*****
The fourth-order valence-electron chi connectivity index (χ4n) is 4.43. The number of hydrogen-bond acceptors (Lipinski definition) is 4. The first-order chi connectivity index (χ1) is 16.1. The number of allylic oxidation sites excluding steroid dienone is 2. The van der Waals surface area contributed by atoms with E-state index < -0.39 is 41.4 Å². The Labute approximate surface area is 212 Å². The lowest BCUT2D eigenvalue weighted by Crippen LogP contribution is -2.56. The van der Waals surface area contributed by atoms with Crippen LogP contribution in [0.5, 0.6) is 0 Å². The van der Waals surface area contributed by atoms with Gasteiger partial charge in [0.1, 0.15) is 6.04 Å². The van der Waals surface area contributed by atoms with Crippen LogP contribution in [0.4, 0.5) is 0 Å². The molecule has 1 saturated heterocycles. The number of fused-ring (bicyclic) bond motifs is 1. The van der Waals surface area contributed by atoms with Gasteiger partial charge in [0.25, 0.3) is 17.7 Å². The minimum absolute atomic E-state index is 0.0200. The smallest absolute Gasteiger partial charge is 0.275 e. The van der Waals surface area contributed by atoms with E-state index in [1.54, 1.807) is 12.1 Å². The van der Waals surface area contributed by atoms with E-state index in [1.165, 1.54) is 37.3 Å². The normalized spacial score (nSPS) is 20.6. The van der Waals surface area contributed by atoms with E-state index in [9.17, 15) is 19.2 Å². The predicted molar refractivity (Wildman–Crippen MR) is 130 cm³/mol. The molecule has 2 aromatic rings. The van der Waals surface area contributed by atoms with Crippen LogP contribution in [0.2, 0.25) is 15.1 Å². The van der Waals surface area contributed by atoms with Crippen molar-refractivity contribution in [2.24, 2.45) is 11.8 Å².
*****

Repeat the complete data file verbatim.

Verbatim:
The fourth-order valence-electron chi connectivity index (χ4n) is 4.43. The number of hydrogen-bond acceptors (Lipinski definition) is 4. The first-order chi connectivity index (χ1) is 16.1. The number of allylic oxidation sites excluding steroid dienone is 2. The van der Waals surface area contributed by atoms with E-state index < -0.39 is 41.4 Å². The Labute approximate surface area is 212 Å². The lowest BCUT2D eigenvalue weighted by Crippen LogP contribution is -2.56. The van der Waals surface area contributed by atoms with Crippen LogP contribution in [0.5, 0.6) is 0 Å². The van der Waals surface area contributed by atoms with Gasteiger partial charge in [0.1, 0.15) is 6.04 Å². The van der Waals surface area contributed by atoms with Crippen LogP contribution in [0.4, 0.5) is 0 Å². The molecule has 1 saturated heterocycles. The number of fused-ring (bicyclic) bond motifs is 1. The van der Waals surface area contributed by atoms with Gasteiger partial charge in [0.25, 0.3) is 17.7 Å². The minimum absolute atomic E-state index is 0.0200. The smallest absolute Gasteiger partial charge is 0.275 e. The van der Waals surface area contributed by atoms with E-state index in [1.54, 1.807) is 12.1 Å². The van der Waals surface area contributed by atoms with E-state index in [1.165, 1.54) is 37.3 Å². The normalized spacial score (nSPS) is 20.6. The van der Waals surface area contributed by atoms with E-state index in [9.17, 15) is 19.2 Å². The predicted molar refractivity (Wildman–Crippen MR) is 130 cm³/mol. The molecule has 2 aromatic rings. The van der Waals surface area contributed by atoms with Crippen LogP contribution in [0.2, 0.25) is 15.1 Å². The van der Waals surface area contributed by atoms with Crippen molar-refractivity contribution in [2.24, 2.45) is 11.8 Å².